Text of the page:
By Fire Chief Howard Robb
Several times a year, particularly during the winter months, the Fairfield Glade Fire Services responds to fires that are caused by improper disposal of hot ashes from wood burning fireplaces. The scenario is often similar . . . "I thought the coals were cool," or even worse, "I didn't even think about it . . ." The fact is that coals and ashes from fires can remain hot enough to start a fire for many hours or perhaps days after you think the fire is out. The exact amount of time for complete extinguishment and cooling depends on many factors such as how hot the fire was, what was burning, how much unburned fuel remains, etc. To be safe, simply treat all ashes and coals as hot, even when you think they had time enough to cool. The following are three simple steps to ensuring that your home doesn’t become a victim of careless deposal of hot ashes and coals:
How to dispose of fireplace ashes safely
The disposal of fireplace ashes is a serious and ongoing problem because one of the major causes of home fires is the improper disposal of hot fireplace ashes. When the weather is cold outside, a warm cozy fire is delightful. Once the fire is put out, many people simply scoop up their ashes and deposit them into their plastic trash container in the garage. But ashes can hold enough heat to ignite a combustible plastic bin or bag even several days later. Never store or dispose of hot ashes in a combustible plastic trash container. This one simple action is one of the major causes of home fires and has turned many memories of a delightful, cozy evening fire into a disaster. After a few hours in the plastic trash container, the ashes have ignited the trash container and suddenly the garage and house are on fire.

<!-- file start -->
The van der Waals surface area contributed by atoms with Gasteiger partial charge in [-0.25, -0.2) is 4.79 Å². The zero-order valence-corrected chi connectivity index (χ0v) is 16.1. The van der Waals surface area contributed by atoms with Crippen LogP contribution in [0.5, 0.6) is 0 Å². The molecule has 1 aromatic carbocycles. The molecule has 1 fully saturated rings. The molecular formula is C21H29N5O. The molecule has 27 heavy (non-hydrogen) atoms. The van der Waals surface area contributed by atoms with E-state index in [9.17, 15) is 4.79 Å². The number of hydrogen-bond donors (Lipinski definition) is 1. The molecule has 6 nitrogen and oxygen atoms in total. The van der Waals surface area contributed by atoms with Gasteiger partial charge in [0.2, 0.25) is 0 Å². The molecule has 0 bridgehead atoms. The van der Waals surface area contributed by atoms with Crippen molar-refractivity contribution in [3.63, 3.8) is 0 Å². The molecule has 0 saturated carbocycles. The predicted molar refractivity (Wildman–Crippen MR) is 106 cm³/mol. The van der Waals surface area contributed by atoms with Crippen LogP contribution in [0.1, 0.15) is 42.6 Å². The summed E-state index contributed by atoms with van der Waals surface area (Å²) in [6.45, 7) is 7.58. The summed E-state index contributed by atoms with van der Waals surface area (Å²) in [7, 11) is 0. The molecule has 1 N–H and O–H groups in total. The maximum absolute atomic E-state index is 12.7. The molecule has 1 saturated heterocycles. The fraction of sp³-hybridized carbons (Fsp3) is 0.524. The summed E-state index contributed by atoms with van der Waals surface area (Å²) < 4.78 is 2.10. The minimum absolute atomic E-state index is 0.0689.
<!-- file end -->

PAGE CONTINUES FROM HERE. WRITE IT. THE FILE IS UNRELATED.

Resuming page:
These tips might sound simple but they can save your house, even your life if you use them to help you dispose of fireplace ashes safely:
1. DO NOT remove hot ashes from the fireplace immediately. Wait up to 2-3 days and let the ashes cool completely in the fireplace until there are no remaining hot embers before removing them.
2. NEVER put fireplace ashes in a combustible plastic trash container because it can easily ignite. If you have to remove the ashes from the fireplace before they are completely cool, put the ashes and remaining hot embers in a metal bucket. Move the bucket outside the house and garage and well away from anything that is combustible.
3. ONLY put fireplace ashes in your combustible plastic trash container when they are completely cool and after you have put your trash container out on the street for trash pickup.
These three simple steps can prevent unnecessary inconvenience or tragedy. If your household uses a wood or coal burning fire place it is equally important to have your chimney inspected and cleaned annually by a professional.